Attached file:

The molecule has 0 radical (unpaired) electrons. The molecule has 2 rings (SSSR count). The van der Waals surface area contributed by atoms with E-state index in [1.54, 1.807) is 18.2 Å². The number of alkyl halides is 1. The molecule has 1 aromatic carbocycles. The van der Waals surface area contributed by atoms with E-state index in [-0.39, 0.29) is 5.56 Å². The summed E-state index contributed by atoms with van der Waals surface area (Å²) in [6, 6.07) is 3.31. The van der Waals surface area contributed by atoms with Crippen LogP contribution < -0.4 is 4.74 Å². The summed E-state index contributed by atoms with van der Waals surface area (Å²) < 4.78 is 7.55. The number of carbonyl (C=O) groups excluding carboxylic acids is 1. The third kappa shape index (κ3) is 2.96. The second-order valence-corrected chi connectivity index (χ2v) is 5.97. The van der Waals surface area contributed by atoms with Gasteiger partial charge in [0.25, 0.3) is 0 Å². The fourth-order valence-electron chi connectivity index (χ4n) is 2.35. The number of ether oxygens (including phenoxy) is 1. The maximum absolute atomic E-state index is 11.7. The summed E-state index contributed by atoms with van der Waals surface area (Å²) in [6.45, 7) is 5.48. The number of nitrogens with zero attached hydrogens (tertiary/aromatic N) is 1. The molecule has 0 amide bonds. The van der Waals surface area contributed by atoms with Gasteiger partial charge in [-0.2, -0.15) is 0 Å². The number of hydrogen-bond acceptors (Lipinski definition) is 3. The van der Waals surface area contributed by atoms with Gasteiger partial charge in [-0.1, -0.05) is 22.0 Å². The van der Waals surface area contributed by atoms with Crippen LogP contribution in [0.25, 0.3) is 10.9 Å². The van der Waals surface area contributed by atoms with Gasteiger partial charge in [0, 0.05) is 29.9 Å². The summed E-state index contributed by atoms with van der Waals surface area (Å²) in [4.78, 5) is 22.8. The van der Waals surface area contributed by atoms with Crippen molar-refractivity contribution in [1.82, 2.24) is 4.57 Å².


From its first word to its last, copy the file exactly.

The molecule has 0 radical (unpaired) electrons. The molecule has 2 rings (SSSR count). The van der Waals surface area contributed by atoms with E-state index in [1.54, 1.807) is 18.2 Å². The number of alkyl halides is 1. The molecule has 1 aromatic carbocycles. The van der Waals surface area contributed by atoms with E-state index in [-0.39, 0.29) is 5.56 Å². The summed E-state index contributed by atoms with van der Waals surface area (Å²) in [6, 6.07) is 3.31. The van der Waals surface area contributed by atoms with Crippen LogP contribution < -0.4 is 4.74 Å². The summed E-state index contributed by atoms with van der Waals surface area (Å²) < 4.78 is 7.55. The number of carbonyl (C=O) groups excluding carboxylic acids is 1. The third kappa shape index (κ3) is 2.96. The second-order valence-corrected chi connectivity index (χ2v) is 5.97. The van der Waals surface area contributed by atoms with Gasteiger partial charge in [0.25, 0.3) is 0 Å². The fourth-order valence-electron chi connectivity index (χ4n) is 2.35. The number of ether oxygens (including phenoxy) is 1. The maximum absolute atomic E-state index is 11.7. The summed E-state index contributed by atoms with van der Waals surface area (Å²) in [6.45, 7) is 5.48. The number of nitrogens with zero attached hydrogens (tertiary/aromatic N) is 1. The molecule has 0 amide bonds. The van der Waals surface area contributed by atoms with Gasteiger partial charge in [-0.2, -0.15) is 0 Å². The number of hydrogen-bond acceptors (Lipinski definition) is 3. The van der Waals surface area contributed by atoms with Gasteiger partial charge in [-0.1, -0.05) is 22.0 Å². The van der Waals surface area contributed by atoms with Crippen LogP contribution in [0.25, 0.3) is 10.9 Å². The van der Waals surface area contributed by atoms with Gasteiger partial charge in [0, 0.05) is 29.9 Å². The summed E-state index contributed by atoms with van der Waals surface area (Å²) in [4.78, 5) is 22.8. The van der Waals surface area contributed by atoms with Crippen molar-refractivity contribution in [1.82, 2.24) is 4.57 Å².